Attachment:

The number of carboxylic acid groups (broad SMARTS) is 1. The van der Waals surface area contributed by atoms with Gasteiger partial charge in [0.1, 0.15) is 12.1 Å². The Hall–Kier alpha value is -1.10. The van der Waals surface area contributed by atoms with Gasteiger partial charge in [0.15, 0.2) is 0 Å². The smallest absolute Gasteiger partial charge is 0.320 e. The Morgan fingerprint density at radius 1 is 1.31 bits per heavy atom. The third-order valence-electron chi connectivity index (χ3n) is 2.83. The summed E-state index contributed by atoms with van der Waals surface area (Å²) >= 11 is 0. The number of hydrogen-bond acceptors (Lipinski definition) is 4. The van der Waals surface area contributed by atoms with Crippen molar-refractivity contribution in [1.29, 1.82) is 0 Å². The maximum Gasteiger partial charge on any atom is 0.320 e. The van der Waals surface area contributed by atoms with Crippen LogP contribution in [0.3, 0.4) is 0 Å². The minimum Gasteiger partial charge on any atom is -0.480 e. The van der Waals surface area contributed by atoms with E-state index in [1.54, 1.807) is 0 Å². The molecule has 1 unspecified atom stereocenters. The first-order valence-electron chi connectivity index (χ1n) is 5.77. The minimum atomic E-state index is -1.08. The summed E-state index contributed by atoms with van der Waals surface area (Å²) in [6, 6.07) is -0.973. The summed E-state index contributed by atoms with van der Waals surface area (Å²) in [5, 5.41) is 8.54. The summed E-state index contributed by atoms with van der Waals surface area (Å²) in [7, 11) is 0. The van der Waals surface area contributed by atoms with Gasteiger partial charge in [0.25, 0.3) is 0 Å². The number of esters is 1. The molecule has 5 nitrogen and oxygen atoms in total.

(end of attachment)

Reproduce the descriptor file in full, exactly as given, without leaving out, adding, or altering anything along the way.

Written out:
The number of carboxylic acid groups (broad SMARTS) is 1. The van der Waals surface area contributed by atoms with Gasteiger partial charge in [0.1, 0.15) is 12.1 Å². The Hall–Kier alpha value is -1.10. The van der Waals surface area contributed by atoms with Gasteiger partial charge in [0.15, 0.2) is 0 Å². The smallest absolute Gasteiger partial charge is 0.320 e. The Morgan fingerprint density at radius 1 is 1.31 bits per heavy atom. The third-order valence-electron chi connectivity index (χ3n) is 2.83. The summed E-state index contributed by atoms with van der Waals surface area (Å²) >= 11 is 0. The number of hydrogen-bond acceptors (Lipinski definition) is 4. The van der Waals surface area contributed by atoms with Crippen molar-refractivity contribution in [1.29, 1.82) is 0 Å². The maximum Gasteiger partial charge on any atom is 0.320 e. The van der Waals surface area contributed by atoms with Crippen LogP contribution in [0.3, 0.4) is 0 Å². The minimum Gasteiger partial charge on any atom is -0.480 e. The van der Waals surface area contributed by atoms with E-state index in [1.54, 1.807) is 0 Å². The molecule has 1 unspecified atom stereocenters. The first-order valence-electron chi connectivity index (χ1n) is 5.77. The minimum atomic E-state index is -1.08. The summed E-state index contributed by atoms with van der Waals surface area (Å²) in [6, 6.07) is -0.973. The summed E-state index contributed by atoms with van der Waals surface area (Å²) in [5, 5.41) is 8.54. The summed E-state index contributed by atoms with van der Waals surface area (Å²) in [7, 11) is 0. The van der Waals surface area contributed by atoms with Gasteiger partial charge in [0.25, 0.3) is 0 Å². The number of esters is 1. The molecule has 5 nitrogen and oxygen atoms in total.